So we want to go down in quality right now and we’re just going to be a little bit more cautious on how long we’re willing to lend to folks.

Laurie: So George, what were some of the main points within your recent publication Income Generator: Fixed-income handbook 2021 that were made about core and core plus bond strategies?

George: So the nice thing about core and core plus bond strategies is that they’re pretty diversified. They look at just about every segment of the fixed-income market. So they’re going to look at treasuries, they’re going to look at cash, they’re going to look at corporate bonds, mortgage-backed securities, asset-backed securities, municipalities, international bonds. So we want to cast that net as far and wide as possible, and that is the central theme of a core or core plus strategy. Be as broad as you possibly can.

Being able to protect your capital is about finding the right securities at a particular point in the cycle to maximize your return or minimize your loss in a rising rate environment.

Now the difference between core and core plus, plus will typically go into high yield, as well as into emerging markets and might be a bit more aggressive on the international side. And the benefit of those three segments or those three strategies is that it does add another element of diversification or different elements of diversification to a bond portfolio.

So it really comes down to your tolerance as an investor, if you’re willing to absorb or willing to tolerate those types of risks. But in doing so, when you are willing to do that, you do pick up some nice diversification benefits. So we want to cast the net as far and wide as possible. We want to generate as much income as we can in these strategies, but we also want to maximize the diversification that we can kind of generate as we look across different segments, different parts of the market, and different parts of the world.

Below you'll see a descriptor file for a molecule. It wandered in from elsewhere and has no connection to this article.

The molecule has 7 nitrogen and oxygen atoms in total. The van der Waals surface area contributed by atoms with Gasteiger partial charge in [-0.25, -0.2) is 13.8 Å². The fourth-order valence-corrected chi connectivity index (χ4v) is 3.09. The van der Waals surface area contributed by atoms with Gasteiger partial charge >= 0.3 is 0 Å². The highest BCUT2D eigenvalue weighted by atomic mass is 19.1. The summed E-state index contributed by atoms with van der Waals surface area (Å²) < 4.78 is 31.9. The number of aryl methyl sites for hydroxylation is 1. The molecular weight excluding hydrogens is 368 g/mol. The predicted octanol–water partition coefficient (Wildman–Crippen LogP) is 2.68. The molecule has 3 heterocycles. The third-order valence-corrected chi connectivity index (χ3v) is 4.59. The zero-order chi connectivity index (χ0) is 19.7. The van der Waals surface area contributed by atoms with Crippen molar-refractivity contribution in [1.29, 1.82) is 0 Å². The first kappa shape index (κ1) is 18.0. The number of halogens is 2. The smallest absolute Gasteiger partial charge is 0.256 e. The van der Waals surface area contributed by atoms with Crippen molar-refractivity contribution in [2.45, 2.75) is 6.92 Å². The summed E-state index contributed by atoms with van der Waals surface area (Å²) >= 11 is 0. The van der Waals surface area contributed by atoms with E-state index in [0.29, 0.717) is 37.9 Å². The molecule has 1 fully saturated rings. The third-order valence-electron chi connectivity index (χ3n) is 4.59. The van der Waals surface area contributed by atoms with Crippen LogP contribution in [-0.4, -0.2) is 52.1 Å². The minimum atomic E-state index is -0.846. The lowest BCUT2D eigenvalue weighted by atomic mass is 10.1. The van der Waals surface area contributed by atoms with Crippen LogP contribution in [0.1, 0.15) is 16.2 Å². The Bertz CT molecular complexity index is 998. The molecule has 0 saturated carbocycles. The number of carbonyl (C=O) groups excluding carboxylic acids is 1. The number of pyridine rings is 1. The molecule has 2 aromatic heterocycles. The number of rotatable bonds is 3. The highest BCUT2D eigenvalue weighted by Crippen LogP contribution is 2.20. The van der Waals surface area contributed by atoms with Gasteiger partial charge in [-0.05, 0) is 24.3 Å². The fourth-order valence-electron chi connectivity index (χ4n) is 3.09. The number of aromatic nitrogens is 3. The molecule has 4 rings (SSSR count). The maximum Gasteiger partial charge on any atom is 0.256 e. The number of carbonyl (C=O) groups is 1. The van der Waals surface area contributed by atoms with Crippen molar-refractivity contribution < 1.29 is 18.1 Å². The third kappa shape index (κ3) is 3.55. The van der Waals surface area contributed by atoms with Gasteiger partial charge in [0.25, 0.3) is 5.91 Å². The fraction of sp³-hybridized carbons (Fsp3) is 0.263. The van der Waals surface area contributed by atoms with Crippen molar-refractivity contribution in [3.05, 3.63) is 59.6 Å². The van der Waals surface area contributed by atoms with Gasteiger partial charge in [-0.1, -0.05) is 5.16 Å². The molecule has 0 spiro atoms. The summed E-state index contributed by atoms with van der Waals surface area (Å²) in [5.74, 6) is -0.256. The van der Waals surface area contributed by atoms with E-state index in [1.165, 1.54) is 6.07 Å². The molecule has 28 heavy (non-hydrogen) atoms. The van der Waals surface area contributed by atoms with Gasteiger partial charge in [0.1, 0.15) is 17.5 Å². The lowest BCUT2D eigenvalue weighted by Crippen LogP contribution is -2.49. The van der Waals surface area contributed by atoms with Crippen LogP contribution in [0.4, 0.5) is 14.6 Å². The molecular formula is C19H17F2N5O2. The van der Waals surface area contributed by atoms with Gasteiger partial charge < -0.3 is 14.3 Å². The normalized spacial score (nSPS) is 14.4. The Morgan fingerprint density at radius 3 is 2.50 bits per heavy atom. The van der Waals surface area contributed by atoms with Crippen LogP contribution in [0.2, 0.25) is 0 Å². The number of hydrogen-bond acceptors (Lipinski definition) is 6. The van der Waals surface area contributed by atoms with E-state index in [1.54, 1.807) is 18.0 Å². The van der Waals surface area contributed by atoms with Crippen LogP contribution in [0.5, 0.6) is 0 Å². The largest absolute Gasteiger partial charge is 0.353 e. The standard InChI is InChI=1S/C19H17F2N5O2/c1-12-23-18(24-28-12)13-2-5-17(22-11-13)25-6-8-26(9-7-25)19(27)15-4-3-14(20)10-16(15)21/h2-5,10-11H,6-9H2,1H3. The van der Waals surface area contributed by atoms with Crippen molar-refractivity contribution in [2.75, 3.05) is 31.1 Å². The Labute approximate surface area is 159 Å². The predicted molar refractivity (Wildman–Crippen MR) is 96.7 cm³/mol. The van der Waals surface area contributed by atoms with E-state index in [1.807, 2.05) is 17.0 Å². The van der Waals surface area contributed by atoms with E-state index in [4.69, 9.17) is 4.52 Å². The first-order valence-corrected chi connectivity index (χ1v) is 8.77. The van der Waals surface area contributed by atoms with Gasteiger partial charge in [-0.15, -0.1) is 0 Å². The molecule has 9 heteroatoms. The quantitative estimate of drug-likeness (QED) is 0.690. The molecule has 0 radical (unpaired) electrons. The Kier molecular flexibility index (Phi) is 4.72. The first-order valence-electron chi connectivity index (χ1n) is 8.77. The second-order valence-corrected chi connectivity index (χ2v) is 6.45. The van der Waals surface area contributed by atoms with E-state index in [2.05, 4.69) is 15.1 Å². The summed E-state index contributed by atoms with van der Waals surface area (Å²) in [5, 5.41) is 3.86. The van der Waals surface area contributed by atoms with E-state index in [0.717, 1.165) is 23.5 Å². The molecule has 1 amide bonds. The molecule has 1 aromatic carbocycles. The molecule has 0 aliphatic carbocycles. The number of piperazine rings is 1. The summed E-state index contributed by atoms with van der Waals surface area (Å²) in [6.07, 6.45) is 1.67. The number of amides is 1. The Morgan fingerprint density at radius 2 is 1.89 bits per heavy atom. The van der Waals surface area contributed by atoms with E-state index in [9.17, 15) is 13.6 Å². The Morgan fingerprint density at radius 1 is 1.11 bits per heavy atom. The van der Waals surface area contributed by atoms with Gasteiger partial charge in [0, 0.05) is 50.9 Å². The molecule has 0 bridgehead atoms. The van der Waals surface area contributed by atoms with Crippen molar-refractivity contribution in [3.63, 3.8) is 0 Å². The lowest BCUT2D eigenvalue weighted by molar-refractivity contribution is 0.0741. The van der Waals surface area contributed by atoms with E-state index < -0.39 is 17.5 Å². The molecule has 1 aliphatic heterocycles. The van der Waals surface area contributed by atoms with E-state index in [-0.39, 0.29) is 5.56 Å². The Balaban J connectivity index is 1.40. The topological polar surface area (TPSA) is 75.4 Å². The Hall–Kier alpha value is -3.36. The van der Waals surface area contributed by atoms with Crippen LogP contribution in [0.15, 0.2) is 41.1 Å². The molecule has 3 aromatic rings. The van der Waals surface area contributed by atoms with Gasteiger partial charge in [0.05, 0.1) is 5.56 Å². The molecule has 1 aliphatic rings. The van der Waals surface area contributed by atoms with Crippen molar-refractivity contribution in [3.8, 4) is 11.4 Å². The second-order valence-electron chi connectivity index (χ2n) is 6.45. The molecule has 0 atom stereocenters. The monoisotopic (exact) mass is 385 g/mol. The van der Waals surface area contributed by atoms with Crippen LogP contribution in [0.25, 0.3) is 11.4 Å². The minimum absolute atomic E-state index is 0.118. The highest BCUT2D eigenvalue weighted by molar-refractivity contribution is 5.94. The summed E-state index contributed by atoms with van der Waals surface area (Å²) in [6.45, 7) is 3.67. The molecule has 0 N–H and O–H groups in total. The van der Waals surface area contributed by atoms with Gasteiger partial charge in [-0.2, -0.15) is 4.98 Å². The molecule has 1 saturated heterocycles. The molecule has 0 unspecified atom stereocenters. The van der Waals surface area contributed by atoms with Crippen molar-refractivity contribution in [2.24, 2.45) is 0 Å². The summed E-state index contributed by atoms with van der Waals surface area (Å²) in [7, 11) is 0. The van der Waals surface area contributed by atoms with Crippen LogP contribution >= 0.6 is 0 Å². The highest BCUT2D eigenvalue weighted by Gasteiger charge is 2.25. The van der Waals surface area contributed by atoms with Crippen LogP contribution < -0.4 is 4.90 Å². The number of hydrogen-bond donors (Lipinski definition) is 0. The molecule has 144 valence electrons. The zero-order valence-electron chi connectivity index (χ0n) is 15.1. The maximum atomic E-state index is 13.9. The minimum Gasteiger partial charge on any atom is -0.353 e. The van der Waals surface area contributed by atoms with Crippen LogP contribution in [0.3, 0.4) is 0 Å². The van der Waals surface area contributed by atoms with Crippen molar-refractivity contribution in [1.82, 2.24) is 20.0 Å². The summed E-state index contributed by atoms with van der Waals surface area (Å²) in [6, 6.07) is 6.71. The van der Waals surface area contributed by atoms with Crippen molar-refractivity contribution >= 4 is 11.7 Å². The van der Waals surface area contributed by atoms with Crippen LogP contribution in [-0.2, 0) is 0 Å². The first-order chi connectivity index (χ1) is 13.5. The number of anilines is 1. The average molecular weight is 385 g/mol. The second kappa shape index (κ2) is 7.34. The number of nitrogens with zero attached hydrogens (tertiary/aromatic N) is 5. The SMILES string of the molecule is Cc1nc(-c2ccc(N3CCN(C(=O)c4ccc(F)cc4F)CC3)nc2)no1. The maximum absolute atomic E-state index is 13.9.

Laurie: Now all these topics are timely, but none more so than the U.S. dollar and its trend. We’ll soon have a new Treasury Secretary—Janet Yellen, as you mentioned—and potentially new trade agreements with the new administration. Do these matter to the dollar outlook? And how are you positioning portfolios for the U.S. dollar down trend?

George: Laurie, the value of the U.S. dollar’s one of the most important inputs that our investors and our clients need to consider over the next 12 months.

Over the long term, the dollar has been moving lower. And in short, we expect that to continue over the course of 2021. But we are coming off a period of pretty impressive cyclical strength. Last year, the U.S. dollar declined about 10% from the highs that we saw back at the early part of 2020 versus a broad basket of other currencies.

And as we think about this year and as we think about the next couple years, I think the short message is we expect the dollar to continue along that path of weakness. Now this is going to be led by three specific factors.

First, the cyclical upswing in growth is more than just a U.S. story. It’s a global story. And the global nature of the growth rebound allows other currencies to outperform the U.S. This is really the cornerstone of our thesis.